Is It Food Poisoning or is it Alpha-gal Syndrome?

Food Poisoning or is it Alpha-gal syndrome

Have you ever developed hives, nausea, vomiting, swelling, digestive distress, abdominal pain, difficulty breathing, low blood pressure, dizziness, fainting, or even anaphylaxis minutes to hours after eating? Have you found this happening more frequently with bodily pain increasing and you just can’t figure out what is triggering it. If you have, you probably thought you just ate something bad. Food poisoning maybe?

If you have ever experienced anything like this you might want to look into a tick-borne illness called Alpha-gal Syndrome. It is an allergy to mammalian meat. That would include red meat from beef, pork, goat, lamb and venison. No one expects to develop a meat allergy!

Because of the time period it can take for a reaction to start it can be difficult to put the pieces of this puzzle together. It can be hard to believe that the hamburger you ate at 6pm is making you so sick at midnight especially when no one else is sick from the same meal.

My Experience

I recently learned I had this. It took me about a year to figure out. My reactions were bad but not anaphylaxis bad. Looking back I believe I was originally bit sometime during the summer of 2018. It takes approximately 3-4 weeks to see symptoms after the initial tick bite. It was around that time that my daily pain level went from a 3-4 to a 8-9. It was during this time that I started having more dizziness, stomach upset and an increase in my pain levels. The headaches I was having were increasing in severity and frequency. And the brain fog was getting scary!

I didn’t eat a lot of meat because I have never liked cooking it. However, that didn’t stop me from eating what others made. Add the knowledge that I already have a misunderstood disorder that most doctors don’t know about, MCAS, and I was left thinking I was having another MCAS flare.

Areas the Lone Star Tick is on the rise.

When I went to the local doctors and specifically asked for testing of tick-borne illnesses I was refused. I was thinking maybe I had Lyme Disease. It is the one you hear about the most. The doctors all told me that it was not common in our area so insurance would not approve paying for testing. Confirmed cases of Lyme are low in my state. However, it is on the rise. The doctors never even mentioned the possibility of Alpha-gal Syndrome.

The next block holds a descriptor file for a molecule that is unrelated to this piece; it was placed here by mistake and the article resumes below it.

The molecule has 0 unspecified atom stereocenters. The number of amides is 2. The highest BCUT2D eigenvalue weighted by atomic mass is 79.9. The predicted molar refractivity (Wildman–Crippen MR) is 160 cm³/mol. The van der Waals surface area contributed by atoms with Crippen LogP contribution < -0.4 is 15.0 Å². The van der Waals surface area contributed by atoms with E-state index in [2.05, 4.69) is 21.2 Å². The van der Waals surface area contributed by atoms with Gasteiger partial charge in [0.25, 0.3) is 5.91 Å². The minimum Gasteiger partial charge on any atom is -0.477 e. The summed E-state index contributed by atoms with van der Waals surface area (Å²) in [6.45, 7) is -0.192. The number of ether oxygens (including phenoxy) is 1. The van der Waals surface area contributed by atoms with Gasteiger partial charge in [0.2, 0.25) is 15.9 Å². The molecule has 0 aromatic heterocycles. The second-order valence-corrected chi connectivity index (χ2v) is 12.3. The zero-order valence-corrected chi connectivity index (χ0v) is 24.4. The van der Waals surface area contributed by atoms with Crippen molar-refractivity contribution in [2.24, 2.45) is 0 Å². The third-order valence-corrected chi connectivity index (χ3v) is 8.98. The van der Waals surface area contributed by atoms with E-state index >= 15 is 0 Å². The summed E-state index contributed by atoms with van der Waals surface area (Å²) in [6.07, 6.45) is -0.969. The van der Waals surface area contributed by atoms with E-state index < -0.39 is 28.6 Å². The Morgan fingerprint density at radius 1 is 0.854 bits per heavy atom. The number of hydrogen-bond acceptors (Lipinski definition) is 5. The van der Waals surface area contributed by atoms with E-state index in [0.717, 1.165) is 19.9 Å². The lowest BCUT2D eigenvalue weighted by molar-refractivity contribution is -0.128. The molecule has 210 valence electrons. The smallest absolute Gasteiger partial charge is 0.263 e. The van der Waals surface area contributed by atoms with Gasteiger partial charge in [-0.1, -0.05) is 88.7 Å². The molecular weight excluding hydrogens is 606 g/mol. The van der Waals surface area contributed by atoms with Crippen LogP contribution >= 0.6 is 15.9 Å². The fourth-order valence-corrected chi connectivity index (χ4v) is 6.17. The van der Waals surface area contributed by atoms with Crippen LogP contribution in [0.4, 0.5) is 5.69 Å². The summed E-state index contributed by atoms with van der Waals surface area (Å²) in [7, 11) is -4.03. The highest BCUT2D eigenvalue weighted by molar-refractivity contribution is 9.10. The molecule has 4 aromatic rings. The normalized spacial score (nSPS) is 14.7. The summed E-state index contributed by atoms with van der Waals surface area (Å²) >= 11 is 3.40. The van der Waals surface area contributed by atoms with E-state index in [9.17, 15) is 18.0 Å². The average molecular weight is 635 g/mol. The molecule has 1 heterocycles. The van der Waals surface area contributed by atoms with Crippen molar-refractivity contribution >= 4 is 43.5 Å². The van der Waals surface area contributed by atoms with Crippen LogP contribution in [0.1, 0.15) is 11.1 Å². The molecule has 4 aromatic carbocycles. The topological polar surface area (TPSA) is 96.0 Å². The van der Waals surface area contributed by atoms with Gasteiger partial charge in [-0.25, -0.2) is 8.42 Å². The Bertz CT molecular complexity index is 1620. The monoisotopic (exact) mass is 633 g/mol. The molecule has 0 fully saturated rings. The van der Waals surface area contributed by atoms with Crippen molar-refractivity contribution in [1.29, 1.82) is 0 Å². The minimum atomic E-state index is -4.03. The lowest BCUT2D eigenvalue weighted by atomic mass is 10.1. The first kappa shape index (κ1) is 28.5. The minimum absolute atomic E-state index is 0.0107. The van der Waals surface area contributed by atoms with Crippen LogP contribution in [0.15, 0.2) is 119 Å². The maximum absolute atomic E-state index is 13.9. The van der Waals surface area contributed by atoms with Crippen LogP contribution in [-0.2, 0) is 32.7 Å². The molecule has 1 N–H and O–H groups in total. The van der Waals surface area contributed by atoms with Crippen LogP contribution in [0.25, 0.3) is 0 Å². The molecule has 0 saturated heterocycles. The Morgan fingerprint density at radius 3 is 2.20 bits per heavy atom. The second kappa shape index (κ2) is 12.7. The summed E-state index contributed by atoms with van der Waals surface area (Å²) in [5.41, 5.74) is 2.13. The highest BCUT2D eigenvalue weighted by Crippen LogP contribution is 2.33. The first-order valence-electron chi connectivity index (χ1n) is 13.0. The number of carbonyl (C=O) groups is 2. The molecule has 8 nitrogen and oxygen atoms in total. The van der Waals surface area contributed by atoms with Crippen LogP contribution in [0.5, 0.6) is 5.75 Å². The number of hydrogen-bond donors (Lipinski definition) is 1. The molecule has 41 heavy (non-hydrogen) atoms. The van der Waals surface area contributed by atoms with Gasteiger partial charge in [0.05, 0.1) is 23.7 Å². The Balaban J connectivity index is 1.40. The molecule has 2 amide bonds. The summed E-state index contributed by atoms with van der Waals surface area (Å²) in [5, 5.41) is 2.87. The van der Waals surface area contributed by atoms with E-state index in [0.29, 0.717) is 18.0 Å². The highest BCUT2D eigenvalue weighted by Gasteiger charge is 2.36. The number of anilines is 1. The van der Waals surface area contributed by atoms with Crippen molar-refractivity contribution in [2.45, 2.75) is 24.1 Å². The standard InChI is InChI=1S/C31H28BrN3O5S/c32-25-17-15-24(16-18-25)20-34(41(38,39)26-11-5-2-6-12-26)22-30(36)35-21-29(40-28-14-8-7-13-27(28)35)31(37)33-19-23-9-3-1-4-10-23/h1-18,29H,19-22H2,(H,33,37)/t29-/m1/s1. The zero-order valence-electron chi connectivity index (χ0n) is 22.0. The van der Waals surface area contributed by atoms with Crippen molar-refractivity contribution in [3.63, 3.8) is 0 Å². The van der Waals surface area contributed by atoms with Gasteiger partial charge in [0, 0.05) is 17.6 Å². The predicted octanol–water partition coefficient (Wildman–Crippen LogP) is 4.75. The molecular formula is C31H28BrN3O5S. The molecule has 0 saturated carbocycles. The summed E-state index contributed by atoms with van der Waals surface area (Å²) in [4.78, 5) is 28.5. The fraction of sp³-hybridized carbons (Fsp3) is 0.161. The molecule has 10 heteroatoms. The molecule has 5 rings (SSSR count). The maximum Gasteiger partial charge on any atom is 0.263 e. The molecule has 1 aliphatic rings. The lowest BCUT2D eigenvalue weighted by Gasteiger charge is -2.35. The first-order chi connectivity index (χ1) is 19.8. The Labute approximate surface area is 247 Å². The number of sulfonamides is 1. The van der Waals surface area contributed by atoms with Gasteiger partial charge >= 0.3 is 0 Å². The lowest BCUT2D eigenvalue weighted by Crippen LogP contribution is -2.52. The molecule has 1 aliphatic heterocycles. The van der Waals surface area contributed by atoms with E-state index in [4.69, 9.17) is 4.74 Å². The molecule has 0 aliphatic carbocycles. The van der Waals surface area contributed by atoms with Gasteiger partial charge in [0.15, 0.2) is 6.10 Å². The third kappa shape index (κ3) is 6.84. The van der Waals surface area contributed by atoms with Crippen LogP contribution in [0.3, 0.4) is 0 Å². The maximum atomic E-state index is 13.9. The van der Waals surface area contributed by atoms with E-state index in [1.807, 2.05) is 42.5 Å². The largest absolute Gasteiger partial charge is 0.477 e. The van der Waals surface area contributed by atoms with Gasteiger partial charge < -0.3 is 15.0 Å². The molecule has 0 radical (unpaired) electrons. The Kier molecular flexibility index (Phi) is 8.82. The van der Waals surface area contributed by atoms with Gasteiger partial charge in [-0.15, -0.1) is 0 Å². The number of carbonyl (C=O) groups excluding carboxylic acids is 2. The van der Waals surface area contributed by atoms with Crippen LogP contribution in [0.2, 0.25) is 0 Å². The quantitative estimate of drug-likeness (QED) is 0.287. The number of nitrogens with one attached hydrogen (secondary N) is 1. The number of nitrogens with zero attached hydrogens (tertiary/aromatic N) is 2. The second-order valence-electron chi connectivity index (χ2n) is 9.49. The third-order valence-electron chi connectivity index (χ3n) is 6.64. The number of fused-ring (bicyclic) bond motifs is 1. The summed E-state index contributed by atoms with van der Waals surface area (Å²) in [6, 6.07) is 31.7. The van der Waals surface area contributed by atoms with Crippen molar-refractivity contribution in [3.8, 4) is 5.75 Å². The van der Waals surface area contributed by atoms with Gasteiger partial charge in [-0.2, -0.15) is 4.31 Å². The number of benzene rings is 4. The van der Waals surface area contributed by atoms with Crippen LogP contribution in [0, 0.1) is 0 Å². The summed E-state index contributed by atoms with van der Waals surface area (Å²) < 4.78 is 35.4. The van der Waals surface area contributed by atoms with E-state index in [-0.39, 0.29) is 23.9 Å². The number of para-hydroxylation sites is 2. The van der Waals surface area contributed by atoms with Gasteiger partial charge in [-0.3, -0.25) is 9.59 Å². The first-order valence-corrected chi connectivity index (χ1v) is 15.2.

I still don’t understand how the insurance can charge us hundreds to thousands of dollars and get away with dictating how doctors care for the patient, refusing basic testing and care. I digress though.

I finally did get tested for Lyme and it came back negative. However, my symptoms continued to get worse. Then suddenly my body decided the hints it was giving me wasn’t enough and flat out decided to tell me very bluntly. Every piece of red meat or pork I ate suddenly tasted rotten. It did not taste that way to anyone else, just me. It was disgusting. Obviously, I was not going to continue eating something so bad so I decided to stop eating all meat. I posted about it on my Instagram and soon I had several people telling me about Alpha-gal Syndrome. I started researching it and there was no doubt in my mind that it was what I was dealing with. Within two weeks of stopping all meat I had significant improvement in my symptoms and pain level.

What is alpha-gal syndrome and its symptoms

Alpha-gal syndrome is an allergy to the Alpha-gal sugar molecule found in red meat, pork, and venison. It is a type of carbohydrate not common to humans. The Lone Star Tick is the most commonly known for the transmission of this molecule but it is not the only one. I recently was informed by my Naturopathic Doctor that even fire ants are now carrying many of the same tick-borne illnesses. Alpha-gal can be found in products made from mammals (including some medications, cosmetics, vaccines, gelatin, and milk products).

Not everyone that develops this allergy responds the same. Some people can still eat dairy products while others can’t even be around the fumes of meat cooking without going into a severe allergic reaction or even anaphylaxis.

Typical symptoms are rash, hives, abdominal distress, vomiting, difficulty breathing, dizziness, fainting, low blood pressure and for some anaphylaxis. Reactions can occur anywhere from 5 minutes to 10 hours after consumption.

Treatment includes avoidance of all food and products with Alpha-gal and an Anti-histamine. If you or someone you know has an anaphylaxis response an epi-pen would be required.

Testing for Alpha-gal

The test doctors order to test for Alpha-gal is called Alpha-gal Panel
Tests in this Panel
Galactose-alpha-1,3 galactose (Alpha-Gal) IgE
Beef (Bos spp) IgE
Pork (Sus spp) IgE
Lamb / Mutton (Ovis spp) IgE

a-Galactosidase A Deficiency This is the wrong test! Always check that the correct test was performed.

More information on testing can be found at alphagalinformation.org

If you do not get bitten again it is possible to get rid of the allergen response after 2-4 yrs.

Having MCAS increases the likely-hood of Alpha-gal Syndrome being an issue for you.

Products that May contain Alpha-gal

The following are a list of potential triggers containing alpha-gal.

  • Carageenan is an additive in many food products.
  • Gelatin capsules, jello and makeup.
  • Toothpaste
  • Some medicines and vaccines.

References

(1) alphagalinfomration.org

(2) https://www.nih.gov/news-events/news-releases/nih-supported-researchers-find-link-between-allergen-red-meat-heart-disease

(3) https://www.ncbi.nlm.nih.gov/pmc/articles/PMC4313755/

(4) https://www.ncbi.nlm.nih.gov/pmc/articles/PMC5822700/

(5) https://www.ncbi.nlm.nih.gov/pmc/articles/PMC6554561/

(6) https://www.jacionline.org/article/S0091-6749(15)01345-7/fulltext

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